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Southeast Asia’s Ride-Hailing App Grab Sees Users Pulling Back

(Bloomberg) -- Shares of Grab Holdings Ltd. fell the most in more than a year after the Southeast Asian ride-hailing and food delivery company reported slowing spending by customers grappling with a higher rate of inflation and rising interest rates.

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While the Singapore-based company reported a narrower quarterly loss, it said its gross merchandise value grew just 3% in the three months through March to $4.96 billion. That’s down from 24% for the full-year 2022 and missed the $5.22 billion analysts estimated. The US-listed shares closed 15% lower at $2.75 Thursday, the biggest drop since March 2022.

The company’s user growth also slowed as competition in Southeast Asia’s ride-hailing and delivery markets intensified, with the contenders luring customers with promotions and lower prices. Grab also has been slower to reduce expenses than regional competitors — as Singapore’s Sea Ltd. and Indonesia’s GoTo Group eliminated thousands of jobs last year, Grab refrained from mass layoffs.

After years of losses, Grab has predicted a breakeven on an adjusted basis in the last quarter of this year. But on a net income basis, it is far from profitability. In the first quarter, its net loss narrowed to $244 million from $423 million a year earlier.

Like its peers, Grab is trying to convince investors of its longer-term earnings prospects even as slower economic growth, rising costs and stiff competition weigh on margins in Southeast Asian markets where consumers have limited spending power. Sea on Tuesday reported earnings that missed estimates while net losses at Indonesia’s GoTo Group exceeded $250 million.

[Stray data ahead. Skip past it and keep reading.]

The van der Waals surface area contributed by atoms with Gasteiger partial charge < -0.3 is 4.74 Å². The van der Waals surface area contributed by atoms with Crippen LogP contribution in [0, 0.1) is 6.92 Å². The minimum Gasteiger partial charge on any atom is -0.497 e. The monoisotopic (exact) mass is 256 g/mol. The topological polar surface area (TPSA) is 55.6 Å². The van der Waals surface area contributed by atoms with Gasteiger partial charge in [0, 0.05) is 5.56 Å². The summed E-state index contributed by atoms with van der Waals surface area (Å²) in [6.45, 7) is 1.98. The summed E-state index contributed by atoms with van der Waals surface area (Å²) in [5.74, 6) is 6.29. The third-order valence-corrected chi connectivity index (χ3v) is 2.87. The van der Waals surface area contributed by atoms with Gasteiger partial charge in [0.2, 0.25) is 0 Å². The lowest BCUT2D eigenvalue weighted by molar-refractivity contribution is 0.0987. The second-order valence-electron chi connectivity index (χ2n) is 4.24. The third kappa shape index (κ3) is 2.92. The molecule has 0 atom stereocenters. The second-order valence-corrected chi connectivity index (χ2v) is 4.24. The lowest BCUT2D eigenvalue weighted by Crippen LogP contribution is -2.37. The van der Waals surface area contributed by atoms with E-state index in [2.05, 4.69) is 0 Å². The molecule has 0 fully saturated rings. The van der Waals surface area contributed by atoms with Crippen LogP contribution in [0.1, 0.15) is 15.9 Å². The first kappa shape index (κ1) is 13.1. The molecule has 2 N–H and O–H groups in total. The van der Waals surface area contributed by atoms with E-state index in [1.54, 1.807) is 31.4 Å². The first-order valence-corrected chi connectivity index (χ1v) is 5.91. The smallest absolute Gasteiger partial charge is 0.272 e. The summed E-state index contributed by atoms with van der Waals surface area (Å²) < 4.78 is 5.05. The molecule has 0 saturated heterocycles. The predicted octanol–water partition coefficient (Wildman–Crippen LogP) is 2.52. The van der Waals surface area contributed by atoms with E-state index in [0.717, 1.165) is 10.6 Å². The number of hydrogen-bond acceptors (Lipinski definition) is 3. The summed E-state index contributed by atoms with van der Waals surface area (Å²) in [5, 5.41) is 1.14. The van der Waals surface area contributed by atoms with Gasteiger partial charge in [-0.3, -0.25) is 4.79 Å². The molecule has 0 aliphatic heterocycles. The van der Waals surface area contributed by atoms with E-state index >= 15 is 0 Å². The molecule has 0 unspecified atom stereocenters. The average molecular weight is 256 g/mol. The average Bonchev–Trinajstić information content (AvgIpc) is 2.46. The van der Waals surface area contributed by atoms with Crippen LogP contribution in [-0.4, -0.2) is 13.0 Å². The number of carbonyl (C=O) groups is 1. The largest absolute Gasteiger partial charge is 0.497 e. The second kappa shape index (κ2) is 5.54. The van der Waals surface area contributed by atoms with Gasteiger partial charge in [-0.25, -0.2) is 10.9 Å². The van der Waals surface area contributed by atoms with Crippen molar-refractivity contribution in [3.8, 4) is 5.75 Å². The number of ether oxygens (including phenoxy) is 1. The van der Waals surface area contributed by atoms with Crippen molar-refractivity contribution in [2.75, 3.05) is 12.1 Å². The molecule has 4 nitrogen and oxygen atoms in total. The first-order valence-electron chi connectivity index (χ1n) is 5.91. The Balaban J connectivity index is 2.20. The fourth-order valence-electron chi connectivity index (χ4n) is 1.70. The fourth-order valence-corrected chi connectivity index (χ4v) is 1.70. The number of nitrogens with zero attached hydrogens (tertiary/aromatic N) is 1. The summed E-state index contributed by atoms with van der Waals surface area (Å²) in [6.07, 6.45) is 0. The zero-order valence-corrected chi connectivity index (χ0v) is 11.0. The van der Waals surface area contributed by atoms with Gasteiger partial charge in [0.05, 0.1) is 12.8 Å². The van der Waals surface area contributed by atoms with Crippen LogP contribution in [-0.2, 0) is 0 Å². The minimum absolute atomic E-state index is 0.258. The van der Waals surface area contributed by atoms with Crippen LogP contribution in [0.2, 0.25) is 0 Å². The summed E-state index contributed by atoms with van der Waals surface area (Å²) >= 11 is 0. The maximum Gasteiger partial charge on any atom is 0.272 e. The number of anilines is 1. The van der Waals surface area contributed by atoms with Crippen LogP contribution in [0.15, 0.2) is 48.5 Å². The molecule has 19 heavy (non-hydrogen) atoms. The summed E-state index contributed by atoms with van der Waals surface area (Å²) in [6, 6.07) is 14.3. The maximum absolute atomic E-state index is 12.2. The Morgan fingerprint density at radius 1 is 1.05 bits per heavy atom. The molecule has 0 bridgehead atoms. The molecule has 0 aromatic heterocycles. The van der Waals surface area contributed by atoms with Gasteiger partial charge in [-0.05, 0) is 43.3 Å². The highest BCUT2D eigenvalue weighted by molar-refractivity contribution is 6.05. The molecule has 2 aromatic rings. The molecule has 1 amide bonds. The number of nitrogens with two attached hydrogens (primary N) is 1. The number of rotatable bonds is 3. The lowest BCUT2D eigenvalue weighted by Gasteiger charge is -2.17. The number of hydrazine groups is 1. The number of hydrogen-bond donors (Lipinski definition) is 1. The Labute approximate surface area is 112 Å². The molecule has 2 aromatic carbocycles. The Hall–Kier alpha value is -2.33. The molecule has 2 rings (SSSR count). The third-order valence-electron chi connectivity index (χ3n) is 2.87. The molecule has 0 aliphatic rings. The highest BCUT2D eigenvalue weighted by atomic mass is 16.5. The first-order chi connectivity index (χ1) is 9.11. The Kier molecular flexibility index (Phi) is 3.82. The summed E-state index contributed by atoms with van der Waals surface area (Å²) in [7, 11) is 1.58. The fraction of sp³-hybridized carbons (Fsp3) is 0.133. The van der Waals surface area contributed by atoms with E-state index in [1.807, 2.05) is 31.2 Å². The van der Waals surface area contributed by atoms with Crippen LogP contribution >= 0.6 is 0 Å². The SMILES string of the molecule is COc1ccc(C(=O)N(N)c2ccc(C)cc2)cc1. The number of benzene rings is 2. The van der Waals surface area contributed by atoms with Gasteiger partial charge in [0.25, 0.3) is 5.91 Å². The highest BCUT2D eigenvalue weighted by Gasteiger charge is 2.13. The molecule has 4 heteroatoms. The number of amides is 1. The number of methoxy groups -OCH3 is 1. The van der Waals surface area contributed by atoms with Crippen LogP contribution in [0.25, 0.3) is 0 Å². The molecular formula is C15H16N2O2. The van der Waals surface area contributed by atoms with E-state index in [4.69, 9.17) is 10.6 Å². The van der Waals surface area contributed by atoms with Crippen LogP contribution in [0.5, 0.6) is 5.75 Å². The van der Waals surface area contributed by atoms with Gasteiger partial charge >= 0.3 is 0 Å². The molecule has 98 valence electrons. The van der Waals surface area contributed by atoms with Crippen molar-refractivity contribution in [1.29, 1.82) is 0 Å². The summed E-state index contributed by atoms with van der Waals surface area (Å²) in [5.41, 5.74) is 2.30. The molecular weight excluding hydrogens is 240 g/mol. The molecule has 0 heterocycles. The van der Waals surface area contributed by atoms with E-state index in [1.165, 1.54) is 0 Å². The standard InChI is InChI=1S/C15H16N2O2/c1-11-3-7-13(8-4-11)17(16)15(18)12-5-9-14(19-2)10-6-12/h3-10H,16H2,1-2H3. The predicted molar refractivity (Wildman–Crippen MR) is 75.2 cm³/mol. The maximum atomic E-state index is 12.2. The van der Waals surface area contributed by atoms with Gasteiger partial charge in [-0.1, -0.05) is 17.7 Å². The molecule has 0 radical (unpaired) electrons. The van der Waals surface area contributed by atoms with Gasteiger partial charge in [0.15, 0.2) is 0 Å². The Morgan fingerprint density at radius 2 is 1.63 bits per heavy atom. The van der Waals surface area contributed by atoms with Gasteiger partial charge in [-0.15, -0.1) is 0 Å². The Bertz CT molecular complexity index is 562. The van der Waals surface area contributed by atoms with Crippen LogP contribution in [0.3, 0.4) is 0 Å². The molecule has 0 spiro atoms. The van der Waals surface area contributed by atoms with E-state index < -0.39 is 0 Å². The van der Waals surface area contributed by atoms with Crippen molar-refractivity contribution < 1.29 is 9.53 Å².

Grab’s adjusted losses before interest, taxes, depreciation and amortization in the first quarter narrowed to $66 million. That compares with the $118 million loss analysts estimated. On that basis, the annual loss is set to be as small as $195 million, compared with $275 million forecast previously, Grab said. Quarterly revenue more than doubled and topped estimates.

Revenue from Grab’s deliveries segment tripled to $275 million. Sales at its mobility arm rose 72% to $194 million, while revenue from its financial services unit more than tripled to $38 million.

What Bloomberg Intelligence Says:

“Grab’s fifth consecutive improving-Ebitda margin quarter shows that it’s on track for its goal to break even in 4Q. Further scaling back of incentive spending, or targeting them at active spenders, should increase revenue earned per dollar of gross merchandise value (GMV) without compromising user retention, but that will likely come at the expense of GMV growth.”

-Nathan Naidu, analyst

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